Saving for retirement? The rules are getting a big makeover.

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Most of the changes will benefit those able to sock more money away

If you have a retirement savings plan, such as a 401(k) or IRA, you may be unaware of the vast changes that have been made to the rules governing these accounts.

The Secure Act 2.0, passed by Congress at the end of last year, contains at least 90 changes to retirement savings plans. Only a few will go into effect this year but more will take effect in 2024 and still more will become operative over the following three years.

Here are a few examples:

  • In 2025, people of a certain age will be allowed to contribute more to their plans in the form of “catch-up” contributions.

  • In 2026, the ABLE plans for the disabled will increase the age of disability onset from 26 to 46.

  • In 2027, low-income savers will be eligible for a government match to their retirement plans.

Most significant changes

What changes are the most important for consumers to understand? Taylor Kovar, a certified financial planner and CEO of Kovar Wealth Management, says one of the most important changes is the increase of the Required Minimum Distribution (RMD) age from 72 to 75.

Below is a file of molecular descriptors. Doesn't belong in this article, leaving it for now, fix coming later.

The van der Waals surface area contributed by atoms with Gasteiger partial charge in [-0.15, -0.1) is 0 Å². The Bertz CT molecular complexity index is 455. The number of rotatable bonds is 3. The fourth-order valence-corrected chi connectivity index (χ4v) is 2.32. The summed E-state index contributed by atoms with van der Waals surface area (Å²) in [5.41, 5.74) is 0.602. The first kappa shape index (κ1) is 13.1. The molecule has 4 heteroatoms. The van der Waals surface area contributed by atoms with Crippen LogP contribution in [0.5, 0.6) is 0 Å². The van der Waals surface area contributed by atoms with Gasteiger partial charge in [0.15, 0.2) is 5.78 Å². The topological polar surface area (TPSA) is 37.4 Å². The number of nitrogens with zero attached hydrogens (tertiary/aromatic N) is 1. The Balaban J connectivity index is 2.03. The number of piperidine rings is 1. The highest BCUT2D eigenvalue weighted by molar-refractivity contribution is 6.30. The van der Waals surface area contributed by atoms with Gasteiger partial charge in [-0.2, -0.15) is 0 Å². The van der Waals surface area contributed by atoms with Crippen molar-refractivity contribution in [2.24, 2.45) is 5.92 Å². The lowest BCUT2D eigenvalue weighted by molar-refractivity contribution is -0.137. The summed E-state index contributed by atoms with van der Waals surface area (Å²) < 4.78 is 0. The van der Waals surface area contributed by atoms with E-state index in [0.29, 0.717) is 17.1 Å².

“Simply put, this provides more time for your retirement savings to mature, which should result in a boost to your nest egg,” he told ConsumerAffairs.

The new law also introduces an automatic enrollment feature for 401(k) plans aimed at ensuring more employees contribute to their retirement savings right from the start. 

“While this is not required, and employees can choose to opt out, it's big a step towards fostering a more universal culture of saving,” Kovar said.

A lighter penalty

Another positive change is a reduction in the penalty for not taking the correct RMD. Currently, the penalty is 50% of the shortfall. The new law reduces it to 25% – just 10% if made up in a “timely manner.”

Retirement savers should consider one of the changes taking effect this year. In 2023, you can contribute an extra $7,500 per year if you are at least 50-years-old.

If you are between the ages of 60 and 63, you can make an additional catch-up contribution of $10,000 – or 50% more than your regular catch-up contribution, whichever is greater. 

Just getting started on a retirement savings path? Check out ConsumerAffairs resources here, here and here.

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